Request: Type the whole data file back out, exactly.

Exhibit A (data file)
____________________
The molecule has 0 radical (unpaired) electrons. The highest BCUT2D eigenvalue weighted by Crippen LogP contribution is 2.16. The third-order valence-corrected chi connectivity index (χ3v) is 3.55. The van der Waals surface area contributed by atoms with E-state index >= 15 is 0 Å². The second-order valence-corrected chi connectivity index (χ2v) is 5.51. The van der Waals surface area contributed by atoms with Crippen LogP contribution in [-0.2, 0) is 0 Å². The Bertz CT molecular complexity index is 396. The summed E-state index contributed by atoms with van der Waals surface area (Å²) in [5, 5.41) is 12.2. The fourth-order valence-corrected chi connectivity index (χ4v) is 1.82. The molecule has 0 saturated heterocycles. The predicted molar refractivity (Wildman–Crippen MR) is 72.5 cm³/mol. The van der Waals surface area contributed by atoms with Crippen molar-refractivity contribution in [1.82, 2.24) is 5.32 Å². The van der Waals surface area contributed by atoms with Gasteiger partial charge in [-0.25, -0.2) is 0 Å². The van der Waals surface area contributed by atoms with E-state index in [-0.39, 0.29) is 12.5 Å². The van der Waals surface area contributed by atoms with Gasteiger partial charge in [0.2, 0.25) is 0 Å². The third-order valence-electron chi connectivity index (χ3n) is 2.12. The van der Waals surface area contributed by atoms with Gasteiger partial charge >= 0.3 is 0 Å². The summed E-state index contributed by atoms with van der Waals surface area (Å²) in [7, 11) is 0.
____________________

The molecule has 0 radical (unpaired) electrons. The highest BCUT2D eigenvalue weighted by Crippen LogP contribution is 2.16. The third-order valence-corrected chi connectivity index (χ3v) is 3.55. The van der Waals surface area contributed by atoms with E-state index >= 15 is 0 Å². The second-order valence-corrected chi connectivity index (χ2v) is 5.51. The van der Waals surface area contributed by atoms with Crippen LogP contribution in [-0.2, 0) is 0 Å². The Bertz CT molecular complexity index is 396. The summed E-state index contributed by atoms with van der Waals surface area (Å²) in [5, 5.41) is 12.2. The fourth-order valence-corrected chi connectivity index (χ4v) is 1.82. The molecule has 0 saturated heterocycles. The predicted molar refractivity (Wildman–Crippen MR) is 72.5 cm³/mol. The van der Waals surface area contributed by atoms with Crippen molar-refractivity contribution in [1.82, 2.24) is 5.32 Å². The van der Waals surface area contributed by atoms with Gasteiger partial charge in [-0.25, -0.2) is 0 Å². The van der Waals surface area contributed by atoms with E-state index in [-0.39, 0.29) is 12.5 Å². The van der Waals surface area contributed by atoms with Gasteiger partial charge in [0.2, 0.25) is 0 Å². The third-order valence-electron chi connectivity index (χ3n) is 2.12. The van der Waals surface area contributed by atoms with Gasteiger partial charge >= 0.3 is 0 Å². The summed E-state index contributed by atoms with van der Waals surface area (Å²) in [7, 11) is 0.